THE growing restrictions imposed by New Zealand authorities on Pakistan’s troubled cricket squad continues to raise concerns about the fate of the tour. As many as 10 Covid-19 cases and protocol violations by the visiting squad have prevented the Pakistan team from training in managed isolation in Christchurch. The situation has not only caused deep national embarrassment and hindered Pakistan’s preparations for the challenging series, it has thrown the entire itinerary into disarray. Babar Azam’s men were scheduled to play a four-day game starting Dec 10 against New Zealand ‘A’ upon completing the isolation period, but were compelled to opt for a series of intra-squad matches due to the prevailing circumstances. However, even that permission has now been denied to the Pakistan camp, and as things stand, all Pakistani players and officials are expected to remain in their own rooms until the next training exemption comes into force. The decision is a major setback to the team which is scheduled to begin a three-game Twenty20 International series against New Zealand on Dec 18 and a two-match Test series on Dec 26.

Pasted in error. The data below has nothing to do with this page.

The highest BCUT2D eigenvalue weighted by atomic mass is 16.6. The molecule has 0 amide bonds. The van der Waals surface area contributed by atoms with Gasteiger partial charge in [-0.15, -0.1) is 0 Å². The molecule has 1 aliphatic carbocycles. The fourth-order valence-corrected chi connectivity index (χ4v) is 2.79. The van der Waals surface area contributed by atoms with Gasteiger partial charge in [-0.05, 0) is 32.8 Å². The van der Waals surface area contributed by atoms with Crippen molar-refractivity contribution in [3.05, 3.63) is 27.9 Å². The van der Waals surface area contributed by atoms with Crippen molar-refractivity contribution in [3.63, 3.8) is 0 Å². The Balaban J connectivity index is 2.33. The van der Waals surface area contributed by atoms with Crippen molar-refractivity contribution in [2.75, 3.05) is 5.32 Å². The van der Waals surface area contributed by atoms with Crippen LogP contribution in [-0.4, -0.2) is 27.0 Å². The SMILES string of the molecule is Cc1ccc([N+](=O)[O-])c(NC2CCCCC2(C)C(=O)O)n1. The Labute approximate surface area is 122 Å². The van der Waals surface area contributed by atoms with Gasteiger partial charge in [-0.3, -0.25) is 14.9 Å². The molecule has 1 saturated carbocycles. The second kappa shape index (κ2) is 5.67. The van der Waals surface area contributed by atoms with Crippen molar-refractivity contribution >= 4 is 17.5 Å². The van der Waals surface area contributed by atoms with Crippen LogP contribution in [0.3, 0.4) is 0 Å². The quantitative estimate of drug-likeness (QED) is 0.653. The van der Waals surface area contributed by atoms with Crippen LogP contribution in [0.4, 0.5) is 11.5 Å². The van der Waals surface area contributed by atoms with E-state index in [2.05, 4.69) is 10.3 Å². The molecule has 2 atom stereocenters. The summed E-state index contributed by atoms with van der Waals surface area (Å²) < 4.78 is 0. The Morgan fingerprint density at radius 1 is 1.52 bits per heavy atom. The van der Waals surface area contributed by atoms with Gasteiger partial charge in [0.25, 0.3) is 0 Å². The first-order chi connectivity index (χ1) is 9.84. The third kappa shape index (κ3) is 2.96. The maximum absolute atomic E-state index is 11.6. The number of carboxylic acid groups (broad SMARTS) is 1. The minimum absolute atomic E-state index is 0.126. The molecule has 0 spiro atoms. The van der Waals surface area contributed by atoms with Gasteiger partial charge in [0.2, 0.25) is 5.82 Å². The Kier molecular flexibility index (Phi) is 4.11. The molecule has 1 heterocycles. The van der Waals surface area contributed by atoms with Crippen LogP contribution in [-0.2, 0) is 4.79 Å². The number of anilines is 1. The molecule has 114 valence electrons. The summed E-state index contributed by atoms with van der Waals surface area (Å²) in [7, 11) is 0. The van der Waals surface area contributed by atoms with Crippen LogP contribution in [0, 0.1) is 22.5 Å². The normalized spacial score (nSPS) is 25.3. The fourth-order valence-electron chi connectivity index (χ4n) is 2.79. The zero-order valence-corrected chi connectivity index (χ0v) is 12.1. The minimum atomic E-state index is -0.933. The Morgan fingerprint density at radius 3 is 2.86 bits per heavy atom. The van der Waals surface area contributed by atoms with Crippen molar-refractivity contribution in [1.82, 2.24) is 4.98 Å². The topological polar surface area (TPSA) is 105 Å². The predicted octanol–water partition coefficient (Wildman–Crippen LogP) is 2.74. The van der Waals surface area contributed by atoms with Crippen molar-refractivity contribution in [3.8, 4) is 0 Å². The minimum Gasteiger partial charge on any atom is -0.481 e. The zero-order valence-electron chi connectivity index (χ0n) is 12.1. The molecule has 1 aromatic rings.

Though all members of the Pakistan squad had tested negative on four occasions prior to the team’s departure from Lahore last month, it appears that the PCB did not ensure strict quarantine conditions for the players and other squad members at home. Besides, sending the 53-member contingent on a commercial flight might have also exposed the men to possible infection on the aircraft. A chartered flight would have been a safer option. Even until a few days before the squad was to depart for New Zealand, a number of players continued to feature in the Quaid Trophy matches. No Covid-19 protocols were imposed. This was in contrast to Pakistan’s tour of England in July-August when the players had to self-isolate at home. The situation has to be tackled prudently to salvage the tour, even if it means altering the schedule, so that there’s no further damage to the reputation of Pakistan cricket.
Published in Dawn, December 6th, 2020